I’ve said it before and I’ll say it again – one of my favorite things about being a grownup is that I can have roasted potatoes for dinner (or lunch. Or breakfast.) whenever I damn well please. I love their crispy outsides and the feeling of comfort that permeates as soon as you pop one in your mouth. I love the way they smell when they’re cooking. And while I’ve sampled many, many variations, this is the signature, tried-and-true version I make most often. Also, whenever I try making some other kind of roasted potato dish, Colin’s all like, WHY TRY TO IMPROVE PERFECTION*?
I’m going to be honest with you – this recipe is a result of “I’m too lazy to chop garlic” and “Having fresh herbs/a garden is haaaard.” (It’s not. But having even the slightest semblance of a yard is a wistful dream.) I don’t even really measure the ingredients – but this time, I did. Just so I can share it with you fine folks. Unfortunately, most of my pictures came out horrible and sallow-looking, so here’s a picture of Sam looking super concerned. And super cute.
Ladies and gentlemen, children of all ages, please welcome, for the very first time on this humble little blog … kale!
Kale has become an incredibly popular staple for healthy eaters over the past couple of years, and rightly so. It’s chock full of vitamins and minerals, and can be prepared in any number of ways.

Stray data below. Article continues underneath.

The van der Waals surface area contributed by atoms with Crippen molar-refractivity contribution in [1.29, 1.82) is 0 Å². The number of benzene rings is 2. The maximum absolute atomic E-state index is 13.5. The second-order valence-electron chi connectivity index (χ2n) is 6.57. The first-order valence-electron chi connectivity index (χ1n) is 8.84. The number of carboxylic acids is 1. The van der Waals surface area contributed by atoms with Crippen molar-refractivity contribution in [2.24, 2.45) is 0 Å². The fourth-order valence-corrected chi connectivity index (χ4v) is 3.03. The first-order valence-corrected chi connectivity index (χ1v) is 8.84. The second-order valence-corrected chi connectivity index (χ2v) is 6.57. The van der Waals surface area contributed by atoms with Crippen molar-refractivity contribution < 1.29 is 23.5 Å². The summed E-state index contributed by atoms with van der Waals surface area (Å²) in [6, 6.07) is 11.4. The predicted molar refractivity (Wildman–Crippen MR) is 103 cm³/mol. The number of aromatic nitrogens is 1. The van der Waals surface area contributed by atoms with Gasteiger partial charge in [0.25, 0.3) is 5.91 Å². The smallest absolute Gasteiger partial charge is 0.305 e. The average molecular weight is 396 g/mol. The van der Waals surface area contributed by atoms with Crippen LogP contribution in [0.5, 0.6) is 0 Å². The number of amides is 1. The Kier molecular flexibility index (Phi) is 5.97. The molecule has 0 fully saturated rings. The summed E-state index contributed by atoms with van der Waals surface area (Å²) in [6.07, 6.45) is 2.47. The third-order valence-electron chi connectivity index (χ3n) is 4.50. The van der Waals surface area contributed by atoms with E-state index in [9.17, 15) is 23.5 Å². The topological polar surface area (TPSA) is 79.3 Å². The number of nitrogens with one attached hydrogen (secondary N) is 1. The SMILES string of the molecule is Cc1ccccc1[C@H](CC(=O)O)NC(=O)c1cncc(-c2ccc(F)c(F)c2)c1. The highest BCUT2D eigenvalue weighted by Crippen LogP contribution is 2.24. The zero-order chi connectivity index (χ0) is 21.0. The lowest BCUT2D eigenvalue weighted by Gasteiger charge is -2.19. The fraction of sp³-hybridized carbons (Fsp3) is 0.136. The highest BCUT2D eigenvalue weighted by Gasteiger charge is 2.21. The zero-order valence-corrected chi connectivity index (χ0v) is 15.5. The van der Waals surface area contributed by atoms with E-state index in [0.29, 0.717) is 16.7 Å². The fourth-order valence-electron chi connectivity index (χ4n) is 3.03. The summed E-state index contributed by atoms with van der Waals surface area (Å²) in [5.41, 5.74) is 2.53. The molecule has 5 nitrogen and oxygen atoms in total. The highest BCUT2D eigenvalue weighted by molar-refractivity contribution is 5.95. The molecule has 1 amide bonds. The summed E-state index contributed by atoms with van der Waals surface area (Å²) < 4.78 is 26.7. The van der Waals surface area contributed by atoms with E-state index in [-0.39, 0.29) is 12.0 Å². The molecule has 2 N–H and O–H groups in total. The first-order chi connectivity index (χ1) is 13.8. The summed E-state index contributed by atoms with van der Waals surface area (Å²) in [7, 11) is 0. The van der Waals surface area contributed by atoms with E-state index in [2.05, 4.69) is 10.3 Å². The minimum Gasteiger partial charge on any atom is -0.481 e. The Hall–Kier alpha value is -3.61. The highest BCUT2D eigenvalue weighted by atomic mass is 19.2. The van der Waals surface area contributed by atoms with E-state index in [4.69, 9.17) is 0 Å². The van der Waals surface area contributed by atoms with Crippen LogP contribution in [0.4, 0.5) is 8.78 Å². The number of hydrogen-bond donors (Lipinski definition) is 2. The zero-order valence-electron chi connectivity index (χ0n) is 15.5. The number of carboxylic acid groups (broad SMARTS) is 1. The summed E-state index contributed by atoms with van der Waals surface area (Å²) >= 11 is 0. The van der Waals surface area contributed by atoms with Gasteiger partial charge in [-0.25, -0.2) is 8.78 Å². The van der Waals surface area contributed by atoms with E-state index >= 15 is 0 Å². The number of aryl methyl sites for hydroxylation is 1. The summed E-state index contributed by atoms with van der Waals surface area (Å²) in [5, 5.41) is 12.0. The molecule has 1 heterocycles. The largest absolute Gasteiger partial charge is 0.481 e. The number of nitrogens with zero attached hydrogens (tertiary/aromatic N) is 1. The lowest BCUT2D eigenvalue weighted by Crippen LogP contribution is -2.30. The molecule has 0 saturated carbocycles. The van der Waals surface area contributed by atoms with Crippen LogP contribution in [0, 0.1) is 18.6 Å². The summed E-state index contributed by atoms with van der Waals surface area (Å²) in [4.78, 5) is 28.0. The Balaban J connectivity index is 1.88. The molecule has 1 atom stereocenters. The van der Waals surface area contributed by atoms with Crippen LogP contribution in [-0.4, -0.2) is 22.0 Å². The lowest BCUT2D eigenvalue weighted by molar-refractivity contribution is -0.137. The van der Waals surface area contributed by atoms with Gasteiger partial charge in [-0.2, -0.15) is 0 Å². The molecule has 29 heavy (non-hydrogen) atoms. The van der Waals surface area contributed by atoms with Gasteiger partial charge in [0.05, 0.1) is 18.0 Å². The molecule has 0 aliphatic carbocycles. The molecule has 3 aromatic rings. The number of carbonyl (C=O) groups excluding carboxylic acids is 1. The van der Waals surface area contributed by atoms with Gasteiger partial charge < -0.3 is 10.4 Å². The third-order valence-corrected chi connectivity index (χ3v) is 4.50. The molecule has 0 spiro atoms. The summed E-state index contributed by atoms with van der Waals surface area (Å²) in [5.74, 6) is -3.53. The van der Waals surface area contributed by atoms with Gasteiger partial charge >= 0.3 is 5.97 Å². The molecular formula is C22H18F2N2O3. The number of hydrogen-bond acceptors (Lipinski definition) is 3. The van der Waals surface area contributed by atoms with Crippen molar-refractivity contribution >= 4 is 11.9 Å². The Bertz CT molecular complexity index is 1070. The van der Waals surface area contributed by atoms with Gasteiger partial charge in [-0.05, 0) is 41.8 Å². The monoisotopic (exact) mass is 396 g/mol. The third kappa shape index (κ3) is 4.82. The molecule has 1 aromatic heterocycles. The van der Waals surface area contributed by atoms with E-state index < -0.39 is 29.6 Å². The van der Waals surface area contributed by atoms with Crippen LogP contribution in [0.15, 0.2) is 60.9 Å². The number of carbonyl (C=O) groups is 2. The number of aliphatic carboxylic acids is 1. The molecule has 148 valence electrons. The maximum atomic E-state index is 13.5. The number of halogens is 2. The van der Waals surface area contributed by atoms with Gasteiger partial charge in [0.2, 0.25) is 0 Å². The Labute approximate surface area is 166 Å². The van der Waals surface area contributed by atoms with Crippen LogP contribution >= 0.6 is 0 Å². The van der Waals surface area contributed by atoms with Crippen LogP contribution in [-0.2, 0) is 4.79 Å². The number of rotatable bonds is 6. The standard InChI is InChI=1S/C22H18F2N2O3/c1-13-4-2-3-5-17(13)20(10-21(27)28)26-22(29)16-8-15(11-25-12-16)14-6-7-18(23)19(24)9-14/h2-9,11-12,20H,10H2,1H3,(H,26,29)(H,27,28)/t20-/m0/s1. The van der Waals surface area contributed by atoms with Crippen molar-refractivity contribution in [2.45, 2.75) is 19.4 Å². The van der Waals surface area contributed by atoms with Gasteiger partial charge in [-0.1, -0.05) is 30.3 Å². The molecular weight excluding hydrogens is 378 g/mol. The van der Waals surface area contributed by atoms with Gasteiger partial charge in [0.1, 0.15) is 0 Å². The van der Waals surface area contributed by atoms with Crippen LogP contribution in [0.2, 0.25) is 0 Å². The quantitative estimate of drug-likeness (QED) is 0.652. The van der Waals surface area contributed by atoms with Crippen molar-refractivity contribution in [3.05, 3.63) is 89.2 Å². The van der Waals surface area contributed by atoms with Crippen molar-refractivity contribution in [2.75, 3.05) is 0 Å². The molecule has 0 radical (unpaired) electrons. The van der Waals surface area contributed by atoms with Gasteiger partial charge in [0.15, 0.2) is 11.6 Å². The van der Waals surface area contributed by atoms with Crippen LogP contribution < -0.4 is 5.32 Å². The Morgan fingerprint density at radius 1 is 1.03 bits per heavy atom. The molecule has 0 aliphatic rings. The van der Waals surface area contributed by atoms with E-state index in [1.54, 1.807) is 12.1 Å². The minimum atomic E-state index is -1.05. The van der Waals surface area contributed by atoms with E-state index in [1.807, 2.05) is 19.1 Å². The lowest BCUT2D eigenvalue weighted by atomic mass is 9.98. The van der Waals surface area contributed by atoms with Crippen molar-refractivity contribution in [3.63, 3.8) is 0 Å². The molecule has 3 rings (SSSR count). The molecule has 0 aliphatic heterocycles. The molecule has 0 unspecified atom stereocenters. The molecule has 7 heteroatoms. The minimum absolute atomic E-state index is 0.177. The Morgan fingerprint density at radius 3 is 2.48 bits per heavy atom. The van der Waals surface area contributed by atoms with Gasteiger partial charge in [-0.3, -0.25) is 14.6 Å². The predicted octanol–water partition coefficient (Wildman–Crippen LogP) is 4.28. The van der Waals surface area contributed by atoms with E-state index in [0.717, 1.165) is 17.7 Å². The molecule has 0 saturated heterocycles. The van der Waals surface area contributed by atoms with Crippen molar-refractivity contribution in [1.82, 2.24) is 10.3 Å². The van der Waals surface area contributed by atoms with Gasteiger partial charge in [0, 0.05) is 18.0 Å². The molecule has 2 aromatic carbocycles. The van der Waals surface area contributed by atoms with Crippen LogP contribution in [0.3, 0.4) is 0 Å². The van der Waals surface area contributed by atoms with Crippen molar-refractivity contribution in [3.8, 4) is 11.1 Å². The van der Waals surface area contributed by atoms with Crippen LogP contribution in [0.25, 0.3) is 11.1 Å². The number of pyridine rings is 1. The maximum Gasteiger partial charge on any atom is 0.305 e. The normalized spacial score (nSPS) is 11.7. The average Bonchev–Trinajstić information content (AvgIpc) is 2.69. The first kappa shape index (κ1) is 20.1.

For those of you who haven’t managed to incorporate this superfood into your diet, and are perhaps a little wary of this leafy green with its curly, tough texture, here’s a recipe that might help you open your arms (mouth?) to kale. Sure, it’s not the healthiest thing you could eat, but it is delicious, and it’s tangible proof that, as the great Bob Belcher once said, there’s nothing wrong with kale.
In all forms. They’re my favorite carbohydrate, hands down. I spent the past week at my sister’s place near Lake Ontario, and after our dinner Wednesday night, I think I might be in love with poutine. Especially if it’s served with bacon-stout gravy.
One of my favorite dishes (or side dishes, really) is, and has always been, roasted potatoes. And I’m going to be completely honest with you: One of my absolute favorite things about being a grown up is the fact that, since I more or less control what’s for dinner, I can make roasted potatoes whenever the heck I want. I can make them every single day. I’ve been in charge of my own dinner for years and that fact still hasn’t gotten old.